Figure 6: Over half (55%) of all adults reported they had received the second dose of a COVID-19 vaccine

Adults in Great Britain, 2 to 6 June 2021

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Notes:
  1. Questions: "Have you received a vaccine for the coronavirus (COVID-19)?", "Have you been offered a vaccine for the coronavirus (COVID-19)?" and "If a vaccine for the coronavirus (COVID-19) was offered to you, how likely or unlikely would you be to have the vaccine?"
  2. Base: all adults.
  3. Totals may not sum to 100% because of rounding and because proportions of less than 1% are not included in this chart.

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More about coronavirus

Notes for: Attitudes to COVID-19 vaccination

  1. Totals for the combined category of "positive vaccine sentiment" or "vaccine hesitancy" may appear to be different than if combining the individual category estimates shown in Figure 4 because of rounding.
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6. Attitudes to travelling abroad

Over 1 in 10 (12%) adults said that they planned to go on a trip abroad before September. The younger age groups were more likely to have planned a trip: 16% of 30 to 49 year olds, compared with 8% for 70 years and above. It is worth noting that we collected this information in the week that it was announced that Portugal will move to the amber list from 8th June, meaning that responses were collected both before and after this announcement.

We asked the adults who had planned to go on a trip abroad what measures they would be willing to carry out. We learnt that:

  • the majority (91%) would be willing to wear a face covering when travelling to and from their destination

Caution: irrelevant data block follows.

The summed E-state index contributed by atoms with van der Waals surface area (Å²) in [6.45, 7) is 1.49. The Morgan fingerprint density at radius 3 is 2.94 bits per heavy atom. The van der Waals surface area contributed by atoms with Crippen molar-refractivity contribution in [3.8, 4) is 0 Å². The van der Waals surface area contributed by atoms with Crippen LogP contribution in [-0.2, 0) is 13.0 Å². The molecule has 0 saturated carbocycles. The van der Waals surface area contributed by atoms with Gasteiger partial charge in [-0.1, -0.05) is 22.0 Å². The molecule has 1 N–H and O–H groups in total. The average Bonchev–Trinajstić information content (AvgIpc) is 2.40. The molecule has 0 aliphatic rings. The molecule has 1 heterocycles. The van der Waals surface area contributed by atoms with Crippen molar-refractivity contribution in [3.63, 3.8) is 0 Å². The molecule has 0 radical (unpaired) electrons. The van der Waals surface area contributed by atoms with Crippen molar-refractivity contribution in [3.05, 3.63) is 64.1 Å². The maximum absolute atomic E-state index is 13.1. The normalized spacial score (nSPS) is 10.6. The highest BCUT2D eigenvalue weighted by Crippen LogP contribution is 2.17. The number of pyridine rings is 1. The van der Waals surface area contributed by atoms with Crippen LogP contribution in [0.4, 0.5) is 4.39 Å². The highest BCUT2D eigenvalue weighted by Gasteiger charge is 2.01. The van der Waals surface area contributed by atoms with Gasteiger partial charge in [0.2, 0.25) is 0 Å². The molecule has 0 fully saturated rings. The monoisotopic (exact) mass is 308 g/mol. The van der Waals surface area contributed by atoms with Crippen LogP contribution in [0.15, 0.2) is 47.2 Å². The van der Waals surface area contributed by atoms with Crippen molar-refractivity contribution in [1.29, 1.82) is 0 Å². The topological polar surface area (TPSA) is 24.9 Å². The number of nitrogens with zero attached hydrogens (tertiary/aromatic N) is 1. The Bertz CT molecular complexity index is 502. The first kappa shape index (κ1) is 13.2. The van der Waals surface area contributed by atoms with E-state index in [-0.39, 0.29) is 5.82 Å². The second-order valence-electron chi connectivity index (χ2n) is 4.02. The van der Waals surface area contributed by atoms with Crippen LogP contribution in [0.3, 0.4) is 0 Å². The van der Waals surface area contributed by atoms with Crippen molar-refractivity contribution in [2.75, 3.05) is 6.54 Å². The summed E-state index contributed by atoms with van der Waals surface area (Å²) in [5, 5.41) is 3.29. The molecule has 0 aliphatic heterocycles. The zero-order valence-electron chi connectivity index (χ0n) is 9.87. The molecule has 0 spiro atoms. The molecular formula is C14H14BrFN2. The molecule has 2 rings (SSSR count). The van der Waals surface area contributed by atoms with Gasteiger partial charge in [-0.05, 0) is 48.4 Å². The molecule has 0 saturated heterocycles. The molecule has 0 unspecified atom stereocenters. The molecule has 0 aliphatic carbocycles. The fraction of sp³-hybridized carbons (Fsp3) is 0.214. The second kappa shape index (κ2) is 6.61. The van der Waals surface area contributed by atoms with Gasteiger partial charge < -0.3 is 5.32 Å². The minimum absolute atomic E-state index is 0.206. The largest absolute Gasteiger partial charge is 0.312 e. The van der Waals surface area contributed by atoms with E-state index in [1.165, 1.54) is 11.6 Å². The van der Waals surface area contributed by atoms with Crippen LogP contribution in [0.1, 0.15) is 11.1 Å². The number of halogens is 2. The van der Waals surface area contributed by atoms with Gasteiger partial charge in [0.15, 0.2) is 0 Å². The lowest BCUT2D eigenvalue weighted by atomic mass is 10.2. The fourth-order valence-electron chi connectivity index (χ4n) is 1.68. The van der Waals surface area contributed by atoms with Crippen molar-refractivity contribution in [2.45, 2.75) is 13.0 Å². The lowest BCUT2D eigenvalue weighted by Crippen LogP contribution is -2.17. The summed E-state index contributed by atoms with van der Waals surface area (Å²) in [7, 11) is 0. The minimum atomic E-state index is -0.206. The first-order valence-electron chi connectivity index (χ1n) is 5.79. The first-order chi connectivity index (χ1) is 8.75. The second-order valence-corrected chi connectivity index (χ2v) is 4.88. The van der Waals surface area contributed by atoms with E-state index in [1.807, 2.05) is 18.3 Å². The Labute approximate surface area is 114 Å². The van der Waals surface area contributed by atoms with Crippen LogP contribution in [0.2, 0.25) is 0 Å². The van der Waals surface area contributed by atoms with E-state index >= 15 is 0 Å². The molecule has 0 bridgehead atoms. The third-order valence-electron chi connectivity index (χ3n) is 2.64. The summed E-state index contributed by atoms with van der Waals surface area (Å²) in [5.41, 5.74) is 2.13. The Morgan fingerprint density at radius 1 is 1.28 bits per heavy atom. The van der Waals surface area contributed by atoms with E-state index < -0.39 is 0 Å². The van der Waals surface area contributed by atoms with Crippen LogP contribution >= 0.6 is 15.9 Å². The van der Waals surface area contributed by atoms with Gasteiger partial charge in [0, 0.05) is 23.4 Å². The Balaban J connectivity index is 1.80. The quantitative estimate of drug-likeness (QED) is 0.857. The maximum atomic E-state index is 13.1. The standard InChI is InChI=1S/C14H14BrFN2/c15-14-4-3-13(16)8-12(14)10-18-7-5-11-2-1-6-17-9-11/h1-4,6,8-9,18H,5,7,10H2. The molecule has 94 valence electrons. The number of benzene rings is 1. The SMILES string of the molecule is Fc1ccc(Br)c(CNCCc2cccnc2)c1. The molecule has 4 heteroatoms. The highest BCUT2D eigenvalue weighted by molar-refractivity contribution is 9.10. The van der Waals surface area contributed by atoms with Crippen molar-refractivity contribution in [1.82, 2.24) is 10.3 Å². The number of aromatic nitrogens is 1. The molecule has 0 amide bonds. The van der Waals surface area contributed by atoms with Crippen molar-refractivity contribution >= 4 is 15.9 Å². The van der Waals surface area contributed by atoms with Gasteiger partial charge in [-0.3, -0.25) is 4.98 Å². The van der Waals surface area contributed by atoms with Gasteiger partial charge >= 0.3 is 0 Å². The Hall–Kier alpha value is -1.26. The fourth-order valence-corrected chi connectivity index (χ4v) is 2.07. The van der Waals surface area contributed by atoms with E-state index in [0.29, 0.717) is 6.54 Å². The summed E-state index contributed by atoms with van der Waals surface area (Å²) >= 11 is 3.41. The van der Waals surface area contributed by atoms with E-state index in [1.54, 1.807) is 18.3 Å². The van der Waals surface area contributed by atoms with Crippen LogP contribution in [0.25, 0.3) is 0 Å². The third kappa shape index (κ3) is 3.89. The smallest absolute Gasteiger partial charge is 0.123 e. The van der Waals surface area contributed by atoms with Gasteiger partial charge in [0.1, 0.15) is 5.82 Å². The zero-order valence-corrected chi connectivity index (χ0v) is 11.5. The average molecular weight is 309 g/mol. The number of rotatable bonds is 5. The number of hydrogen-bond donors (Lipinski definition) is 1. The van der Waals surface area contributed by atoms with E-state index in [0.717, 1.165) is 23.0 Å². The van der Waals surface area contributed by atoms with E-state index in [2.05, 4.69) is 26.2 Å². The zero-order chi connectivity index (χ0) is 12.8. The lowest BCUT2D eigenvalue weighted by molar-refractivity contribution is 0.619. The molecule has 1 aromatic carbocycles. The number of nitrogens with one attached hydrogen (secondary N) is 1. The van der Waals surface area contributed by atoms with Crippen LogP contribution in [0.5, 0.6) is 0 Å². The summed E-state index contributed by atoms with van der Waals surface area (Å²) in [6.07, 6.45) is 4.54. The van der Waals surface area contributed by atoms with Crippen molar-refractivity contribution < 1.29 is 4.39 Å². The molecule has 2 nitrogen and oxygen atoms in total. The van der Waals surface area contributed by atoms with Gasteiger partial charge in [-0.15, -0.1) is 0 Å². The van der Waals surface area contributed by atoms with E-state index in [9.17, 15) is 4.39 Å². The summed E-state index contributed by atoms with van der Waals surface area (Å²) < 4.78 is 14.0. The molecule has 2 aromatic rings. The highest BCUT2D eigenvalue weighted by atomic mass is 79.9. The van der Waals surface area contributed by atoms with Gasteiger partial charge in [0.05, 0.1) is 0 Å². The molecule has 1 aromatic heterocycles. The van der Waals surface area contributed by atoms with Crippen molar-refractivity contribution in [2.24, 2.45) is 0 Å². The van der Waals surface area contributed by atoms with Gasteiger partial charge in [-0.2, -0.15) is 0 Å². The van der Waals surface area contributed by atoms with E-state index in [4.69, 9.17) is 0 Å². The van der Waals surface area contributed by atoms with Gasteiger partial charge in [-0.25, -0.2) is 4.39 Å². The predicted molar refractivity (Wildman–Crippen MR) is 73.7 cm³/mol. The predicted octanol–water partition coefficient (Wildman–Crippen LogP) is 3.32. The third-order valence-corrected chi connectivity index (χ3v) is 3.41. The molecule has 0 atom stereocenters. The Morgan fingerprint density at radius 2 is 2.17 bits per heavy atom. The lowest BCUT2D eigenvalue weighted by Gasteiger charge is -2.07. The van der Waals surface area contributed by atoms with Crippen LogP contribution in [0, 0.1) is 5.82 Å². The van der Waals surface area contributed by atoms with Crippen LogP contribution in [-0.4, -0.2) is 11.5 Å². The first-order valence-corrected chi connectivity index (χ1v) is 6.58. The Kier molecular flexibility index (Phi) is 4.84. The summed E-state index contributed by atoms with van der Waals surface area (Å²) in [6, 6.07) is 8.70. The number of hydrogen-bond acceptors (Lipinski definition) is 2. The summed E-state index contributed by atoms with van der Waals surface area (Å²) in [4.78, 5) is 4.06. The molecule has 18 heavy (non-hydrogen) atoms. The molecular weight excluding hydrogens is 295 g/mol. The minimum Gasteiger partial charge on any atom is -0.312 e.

• 86% of adults would be willing to provide proof of COVID-19 vaccination to travel

  • 74% would be willing to take a test for the coronavirus (COVID-19) before and after travelling

  • 73% would be willing to provide details of their accommodation, travel and address

  • 62% would be willing to social distance at their destination

Fewer adults said that they would be willing to:

  • stay abroad for longer if rules change or if they have a positive test (27%)

  • quarantine for 10 days after returning home (25%)

  • pay for or stay in a managed quarantine hotel (2%)

  • 4% would not be willing to carry out any of the above (Figure 7).

Figure 7: In order to travel abroad, people were more willing to take measures such as wear a face covering or provide proof of being vaccinated than having to quarantine

Adults in Great Britain who had planned a trip abroad, 2 to 6 June 2021

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Notes:
  1. Question: "Which of the following would you be willing to carry out when going on a trip abroad?”

  2. Base: adults who said they planned a trip abroad before September.

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The most commonly reported reason to travel was for a holiday (71%), followed by visiting family and friends (34%). Just 4% said they had planned travel for work and a further 4% had other reasons to travel.

More information on adults' travel plans abroad can be found in the Red, amber and green travel lists and overseas visits from the UK release.